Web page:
Catholic News Service
WASHINGTON — Dozens of Catholics, including Dominican Sister of Peace Judy Morris, were arrested near the U.S. Capitol Feb. 27 in the rotunda of a Senate building in Washington as they called on lawmakers to help young undocumented adults brought to the U.S. as minors obtain some sort of permanent legal status.
Some of them sang and prayed, and many of them said they had no option but to participate in the act of civil disobedience to speak out against the failure of Congress and the Trump administration to help the young adults.
“I feel like this is justice 101,” said Sister Morris prior to her arrest. “I’ve long been concerned about this. They’re vulnerable people. Too often immigrants have become scapegoats and often Dreamers are among them.”
Dreamers are young undocumented immigrants who would have been aided by the failed DREAM Act immigration reform. Some are now protected by the Deferred Action for Childhood Arrivals (DACA) program.
In September, President Donald Trump announced his administration was ending the DACA program, giving lawmakers until March 5 to find a legislative solution to protect the young adults benefiting from DACA.
Two federal judges blocked efforts to end the program, ruling the government must continue to accept renewal applications for DACA. In turn, the administration asked the Supreme Court to hear and rule on one of those decisions, from a judge in California, in an effort to bypass the process of an appeal going through the 9th U.S. Circuit Court of Appeals based in San Francisco.
On Feb. 26, the U.S. Supreme Court declined to hear and rule on whether the administration has the right to shut down DACA. The case will now be heard on appeal by the 9th Circuit.
In the Senate building’s rotunda Feb. 27, Sister Morris and others who risked arrest, received a blessing from Bishop John Stowe
of Lexington, Ky.
Bishop Stowe extended his hands in the air and said: “We stand with the Dreamers, we are one with the Dreamers. And now I ask God’s blessing upon those who are acting in civil disobedience, part of a long-standing tradition of not supporting unjust laws.”
U.S. Capitol Police began warning them repeatedly to stop or be arrested. Supporters, including the bishop, departed then, while about 40 stayed behind and began praying the last decade of the Sorrowful Mysteries.
They had prayed the first four mysteries on their walk into the Senate building after holding a press conference and participating in Mass celebrated by Bishop Stowe.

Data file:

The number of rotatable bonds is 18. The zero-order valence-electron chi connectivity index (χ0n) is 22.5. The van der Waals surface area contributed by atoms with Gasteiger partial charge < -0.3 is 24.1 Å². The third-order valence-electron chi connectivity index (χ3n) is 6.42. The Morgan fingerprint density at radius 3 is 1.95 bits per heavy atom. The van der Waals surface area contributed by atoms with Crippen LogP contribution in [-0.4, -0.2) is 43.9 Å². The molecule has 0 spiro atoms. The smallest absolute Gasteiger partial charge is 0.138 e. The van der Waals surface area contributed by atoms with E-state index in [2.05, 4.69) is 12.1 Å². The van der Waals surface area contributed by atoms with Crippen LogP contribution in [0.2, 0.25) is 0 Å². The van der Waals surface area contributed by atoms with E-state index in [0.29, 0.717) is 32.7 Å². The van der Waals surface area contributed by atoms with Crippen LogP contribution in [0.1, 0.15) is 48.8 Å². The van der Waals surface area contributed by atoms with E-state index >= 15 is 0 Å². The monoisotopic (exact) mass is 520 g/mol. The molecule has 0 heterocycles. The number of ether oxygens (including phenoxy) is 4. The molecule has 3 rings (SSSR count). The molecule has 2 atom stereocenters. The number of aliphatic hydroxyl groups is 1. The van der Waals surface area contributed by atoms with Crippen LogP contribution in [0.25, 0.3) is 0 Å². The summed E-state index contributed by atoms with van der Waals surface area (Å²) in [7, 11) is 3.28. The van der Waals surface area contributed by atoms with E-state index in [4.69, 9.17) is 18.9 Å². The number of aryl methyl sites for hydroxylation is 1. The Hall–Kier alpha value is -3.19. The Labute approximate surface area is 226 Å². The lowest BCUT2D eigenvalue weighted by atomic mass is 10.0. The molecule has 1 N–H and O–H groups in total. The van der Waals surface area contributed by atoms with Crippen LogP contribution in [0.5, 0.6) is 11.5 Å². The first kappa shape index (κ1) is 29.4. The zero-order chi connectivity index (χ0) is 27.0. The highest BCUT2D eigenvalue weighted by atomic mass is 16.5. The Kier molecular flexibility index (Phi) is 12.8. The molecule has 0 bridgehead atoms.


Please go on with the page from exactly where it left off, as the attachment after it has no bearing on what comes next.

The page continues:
Among those arrested were 25 religious. They were placed in plastic handcuffs and led away, some in prayer, some singing. They were charged with disorderly conduct, crowding, incommoding and obstruction. By 4 p.m. (local time), they had all been released.
Just as those who were arrested at the Capitol were stepping out of their comfort zones, so, too, the young adults they were advocating for are facing an even greater discomfort, Bishop Stowe said, as they face their greatest moment of uncertainty.
During the press conference before the occupation of the rotunda, several speakers addressed the plight of Dreamers.
Daniel Neri, a Catholic from Indiana, who would benefit from legislation to help the 1.8 million estimated young adults in the country facing an uncertain future, said, he wanted people to know that “we are not criminals, we are not rapists, we are good people.”
Dreamers have to go through extensive background checks, he said, and they wouldn’t pass those checks if they were troublemakers.
Jesuit Father Thomas Reese said he was representing Jesuits from the West Coast and other Jesuits, who know exactly who “Dreamers” are.
“They are our students, sitting in our classrooms, they are our parishioners, kneeling in our churches,” he said. “They are our friends, they are our colleagues who have invited us into their homes.”
Pointing to the U.S. Capitol building, where lawmakers gather, he said, “it is time for the people who work in that building to realize that this is a moral issue. It is a justice issue, and the political gamesmanship must stop.”
Sister of Mercy JoAnn Persch said she was there, too, to support Dreamers. She took part in what was billed a “Catholic Day of Action With Dreamers,” organized by the PICO National Network, a faith-based community organization based in California, largely out of frustration, she said.
“My prayer, my work for comprehensive immigration reform has had no impact on this administration,” she said. “I stand with Dreamers now at this moment of truth, which to me is a moral issue. When these traditional strategies we have used have no impact, we have to move to action that could involve taking a risk to disrupt this unjust system in some way.”
And if that meant being arrested, she was willing to do so, she said.
“As a woman of faith, I am called to be wise … courageous, a prophetic voice,” she said. “That is a challenge to every person who says they are a Catholic, a Christian, a person of faith. And this applies to Paul Ryan as well as all those in Congress.”
House Speaker Ryan, R-Wisconsin, is Catholic and many said they took issue with what they see as his lack of action on several issues involving immigrants. At various moments, including one near the U.S. Capitol, the crowd chanted, “Paul, Paul, why do you persecute me?” referring to the speaker.
Sister Morris echoed calls of the U.S. bishops for comprehensive immigration reform, which, she said, “needs to unite families and it needs to lead to a path to citizenship.
“This is pro-life,” she added. If people seriously read Scripture, we are called to welcome the stranger.”
In an interview after her return to Louisville, Sister Morris said her arrest “was well worth it.”
“The police were very respectful. They just did their job,” she added, noting that she and the others paid fines of $50.
She hopes that the ordeal makes a difference for Dreamers.